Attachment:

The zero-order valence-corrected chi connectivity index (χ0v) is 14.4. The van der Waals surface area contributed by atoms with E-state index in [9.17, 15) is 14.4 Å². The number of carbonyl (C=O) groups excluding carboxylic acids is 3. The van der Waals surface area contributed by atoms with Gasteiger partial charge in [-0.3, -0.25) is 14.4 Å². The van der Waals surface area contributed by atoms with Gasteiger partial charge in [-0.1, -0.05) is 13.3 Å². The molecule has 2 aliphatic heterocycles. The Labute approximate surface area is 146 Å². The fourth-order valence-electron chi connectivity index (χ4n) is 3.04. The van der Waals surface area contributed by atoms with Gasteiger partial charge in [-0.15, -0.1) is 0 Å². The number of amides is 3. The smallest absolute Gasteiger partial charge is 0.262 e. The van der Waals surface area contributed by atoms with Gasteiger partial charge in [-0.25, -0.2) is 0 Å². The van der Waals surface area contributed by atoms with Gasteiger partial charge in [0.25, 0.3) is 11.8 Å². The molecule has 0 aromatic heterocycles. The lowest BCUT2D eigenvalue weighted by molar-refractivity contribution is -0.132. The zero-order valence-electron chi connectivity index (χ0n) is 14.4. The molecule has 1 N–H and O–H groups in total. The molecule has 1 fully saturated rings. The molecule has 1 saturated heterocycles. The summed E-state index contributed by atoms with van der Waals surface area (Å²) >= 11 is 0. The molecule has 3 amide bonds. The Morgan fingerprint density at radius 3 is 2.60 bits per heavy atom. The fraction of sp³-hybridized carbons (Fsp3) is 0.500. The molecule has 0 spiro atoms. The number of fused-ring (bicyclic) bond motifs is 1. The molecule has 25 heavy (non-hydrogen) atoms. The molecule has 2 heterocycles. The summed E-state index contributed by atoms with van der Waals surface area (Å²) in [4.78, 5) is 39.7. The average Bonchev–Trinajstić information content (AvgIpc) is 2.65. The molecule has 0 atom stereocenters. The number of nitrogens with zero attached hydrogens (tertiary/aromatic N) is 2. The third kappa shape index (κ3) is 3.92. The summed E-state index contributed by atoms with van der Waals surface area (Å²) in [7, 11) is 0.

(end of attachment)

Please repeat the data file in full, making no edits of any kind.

The zero-order valence-corrected chi connectivity index (χ0v) is 14.4. The van der Waals surface area contributed by atoms with E-state index in [9.17, 15) is 14.4 Å². The number of carbonyl (C=O) groups excluding carboxylic acids is 3. The van der Waals surface area contributed by atoms with Gasteiger partial charge in [-0.3, -0.25) is 14.4 Å². The van der Waals surface area contributed by atoms with Gasteiger partial charge in [-0.1, -0.05) is 13.3 Å². The molecule has 2 aliphatic heterocycles. The Labute approximate surface area is 146 Å². The fourth-order valence-electron chi connectivity index (χ4n) is 3.04. The van der Waals surface area contributed by atoms with Gasteiger partial charge in [-0.15, -0.1) is 0 Å². The number of amides is 3. The smallest absolute Gasteiger partial charge is 0.262 e. The van der Waals surface area contributed by atoms with Gasteiger partial charge in [-0.25, -0.2) is 0 Å². The van der Waals surface area contributed by atoms with Gasteiger partial charge in [0.25, 0.3) is 11.8 Å². The molecule has 0 aromatic heterocycles. The lowest BCUT2D eigenvalue weighted by molar-refractivity contribution is -0.132. The zero-order valence-electron chi connectivity index (χ0n) is 14.4. The molecule has 1 N–H and O–H groups in total. The molecule has 1 fully saturated rings. The molecule has 1 saturated heterocycles. The summed E-state index contributed by atoms with van der Waals surface area (Å²) >= 11 is 0. The molecule has 3 amide bonds. The Morgan fingerprint density at radius 3 is 2.60 bits per heavy atom. The fraction of sp³-hybridized carbons (Fsp3) is 0.500. The molecule has 0 spiro atoms. The number of fused-ring (bicyclic) bond motifs is 1. The molecule has 25 heavy (non-hydrogen) atoms. The molecule has 2 heterocycles. The summed E-state index contributed by atoms with van der Waals surface area (Å²) in [4.78, 5) is 39.7. The average Bonchev–Trinajstić information content (AvgIpc) is 2.65. The molecule has 0 atom stereocenters. The number of nitrogens with zero attached hydrogens (tertiary/aromatic N) is 2. The third kappa shape index (κ3) is 3.92. The summed E-state index contributed by atoms with van der Waals surface area (Å²) in [7, 11) is 0.